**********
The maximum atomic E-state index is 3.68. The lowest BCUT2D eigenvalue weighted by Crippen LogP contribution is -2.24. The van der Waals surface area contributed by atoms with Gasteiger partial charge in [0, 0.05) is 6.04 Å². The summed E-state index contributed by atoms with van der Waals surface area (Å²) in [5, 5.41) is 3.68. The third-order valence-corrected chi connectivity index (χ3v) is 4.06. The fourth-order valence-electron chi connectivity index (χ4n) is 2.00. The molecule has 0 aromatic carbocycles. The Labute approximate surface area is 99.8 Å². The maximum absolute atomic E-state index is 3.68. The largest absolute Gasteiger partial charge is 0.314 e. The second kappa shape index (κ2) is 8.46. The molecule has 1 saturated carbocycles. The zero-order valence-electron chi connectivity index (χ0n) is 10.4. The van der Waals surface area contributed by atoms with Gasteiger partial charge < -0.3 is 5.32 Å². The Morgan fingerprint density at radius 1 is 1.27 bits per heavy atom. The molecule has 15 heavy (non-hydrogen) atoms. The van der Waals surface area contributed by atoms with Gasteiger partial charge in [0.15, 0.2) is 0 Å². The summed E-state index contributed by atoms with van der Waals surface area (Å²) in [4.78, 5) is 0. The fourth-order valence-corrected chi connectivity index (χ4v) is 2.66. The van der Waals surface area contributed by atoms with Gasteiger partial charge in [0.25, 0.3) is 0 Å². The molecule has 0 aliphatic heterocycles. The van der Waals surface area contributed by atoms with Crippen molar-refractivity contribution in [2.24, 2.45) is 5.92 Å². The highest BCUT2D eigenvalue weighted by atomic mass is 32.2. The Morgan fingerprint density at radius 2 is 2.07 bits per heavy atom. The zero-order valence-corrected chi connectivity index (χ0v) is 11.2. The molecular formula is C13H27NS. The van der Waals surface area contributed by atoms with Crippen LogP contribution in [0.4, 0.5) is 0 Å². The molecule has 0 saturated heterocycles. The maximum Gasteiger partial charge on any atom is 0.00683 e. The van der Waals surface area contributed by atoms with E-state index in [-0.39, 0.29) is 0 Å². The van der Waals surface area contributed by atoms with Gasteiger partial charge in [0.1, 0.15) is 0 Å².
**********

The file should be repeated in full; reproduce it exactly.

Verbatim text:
The maximum atomic E-state index is 3.68. The lowest BCUT2D eigenvalue weighted by Crippen LogP contribution is -2.24. The van der Waals surface area contributed by atoms with Gasteiger partial charge in [0, 0.05) is 6.04 Å². The summed E-state index contributed by atoms with van der Waals surface area (Å²) in [5, 5.41) is 3.68. The third-order valence-corrected chi connectivity index (χ3v) is 4.06. The fourth-order valence-electron chi connectivity index (χ4n) is 2.00. The molecule has 0 aromatic carbocycles. The Labute approximate surface area is 99.8 Å². The maximum absolute atomic E-state index is 3.68. The largest absolute Gasteiger partial charge is 0.314 e. The second kappa shape index (κ2) is 8.46. The molecule has 1 saturated carbocycles. The zero-order valence-electron chi connectivity index (χ0n) is 10.4. The van der Waals surface area contributed by atoms with Gasteiger partial charge < -0.3 is 5.32 Å². The Morgan fingerprint density at radius 1 is 1.27 bits per heavy atom. The molecule has 15 heavy (non-hydrogen) atoms. The van der Waals surface area contributed by atoms with Gasteiger partial charge in [0.15, 0.2) is 0 Å². The summed E-state index contributed by atoms with van der Waals surface area (Å²) in [4.78, 5) is 0. The fourth-order valence-corrected chi connectivity index (χ4v) is 2.66. The van der Waals surface area contributed by atoms with Gasteiger partial charge in [0.25, 0.3) is 0 Å². The molecule has 0 aliphatic heterocycles. The van der Waals surface area contributed by atoms with Crippen molar-refractivity contribution in [2.24, 2.45) is 5.92 Å². The highest BCUT2D eigenvalue weighted by atomic mass is 32.2. The Morgan fingerprint density at radius 2 is 2.07 bits per heavy atom. The zero-order valence-corrected chi connectivity index (χ0v) is 11.2. The molecular formula is C13H27NS. The van der Waals surface area contributed by atoms with Crippen LogP contribution in [0.4, 0.5) is 0 Å². The molecule has 0 saturated heterocycles. The maximum Gasteiger partial charge on any atom is 0.00683 e. The van der Waals surface area contributed by atoms with E-state index in [-0.39, 0.29) is 0 Å². The van der Waals surface area contributed by atoms with Gasteiger partial charge in [0.1, 0.15) is 0 Å².